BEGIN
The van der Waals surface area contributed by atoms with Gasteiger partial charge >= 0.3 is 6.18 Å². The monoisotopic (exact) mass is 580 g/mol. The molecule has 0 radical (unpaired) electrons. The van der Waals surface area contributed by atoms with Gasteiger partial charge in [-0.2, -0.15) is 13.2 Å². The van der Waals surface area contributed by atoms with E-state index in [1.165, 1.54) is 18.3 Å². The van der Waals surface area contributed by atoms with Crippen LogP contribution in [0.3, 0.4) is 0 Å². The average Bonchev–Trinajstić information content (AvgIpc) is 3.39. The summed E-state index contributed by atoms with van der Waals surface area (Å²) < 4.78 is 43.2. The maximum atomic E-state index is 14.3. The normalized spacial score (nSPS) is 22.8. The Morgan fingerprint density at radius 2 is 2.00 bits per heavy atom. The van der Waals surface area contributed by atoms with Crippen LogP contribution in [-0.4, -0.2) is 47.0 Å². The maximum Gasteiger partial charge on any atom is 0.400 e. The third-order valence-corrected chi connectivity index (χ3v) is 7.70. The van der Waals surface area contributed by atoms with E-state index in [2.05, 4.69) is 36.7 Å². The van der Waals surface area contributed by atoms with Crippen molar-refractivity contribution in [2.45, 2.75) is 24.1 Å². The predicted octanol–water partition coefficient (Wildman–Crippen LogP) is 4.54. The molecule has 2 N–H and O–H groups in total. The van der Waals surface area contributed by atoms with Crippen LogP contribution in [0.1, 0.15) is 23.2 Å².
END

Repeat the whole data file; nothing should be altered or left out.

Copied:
The van der Waals surface area contributed by atoms with Gasteiger partial charge >= 0.3 is 6.18 Å². The monoisotopic (exact) mass is 580 g/mol. The molecule has 0 radical (unpaired) electrons. The van der Waals surface area contributed by atoms with Gasteiger partial charge in [-0.2, -0.15) is 13.2 Å². The van der Waals surface area contributed by atoms with E-state index in [1.165, 1.54) is 18.3 Å². The van der Waals surface area contributed by atoms with Crippen LogP contribution in [0.3, 0.4) is 0 Å². The average Bonchev–Trinajstić information content (AvgIpc) is 3.39. The summed E-state index contributed by atoms with van der Waals surface area (Å²) < 4.78 is 43.2. The maximum atomic E-state index is 14.3. The normalized spacial score (nSPS) is 22.8. The Morgan fingerprint density at radius 2 is 2.00 bits per heavy atom. The van der Waals surface area contributed by atoms with Crippen LogP contribution in [-0.4, -0.2) is 47.0 Å². The maximum Gasteiger partial charge on any atom is 0.400 e. The third-order valence-corrected chi connectivity index (χ3v) is 7.70. The van der Waals surface area contributed by atoms with E-state index in [2.05, 4.69) is 36.7 Å². The van der Waals surface area contributed by atoms with Crippen molar-refractivity contribution in [2.45, 2.75) is 24.1 Å². The predicted octanol–water partition coefficient (Wildman–Crippen LogP) is 4.54. The molecule has 2 N–H and O–H groups in total. The van der Waals surface area contributed by atoms with Crippen LogP contribution in [0.1, 0.15) is 23.2 Å².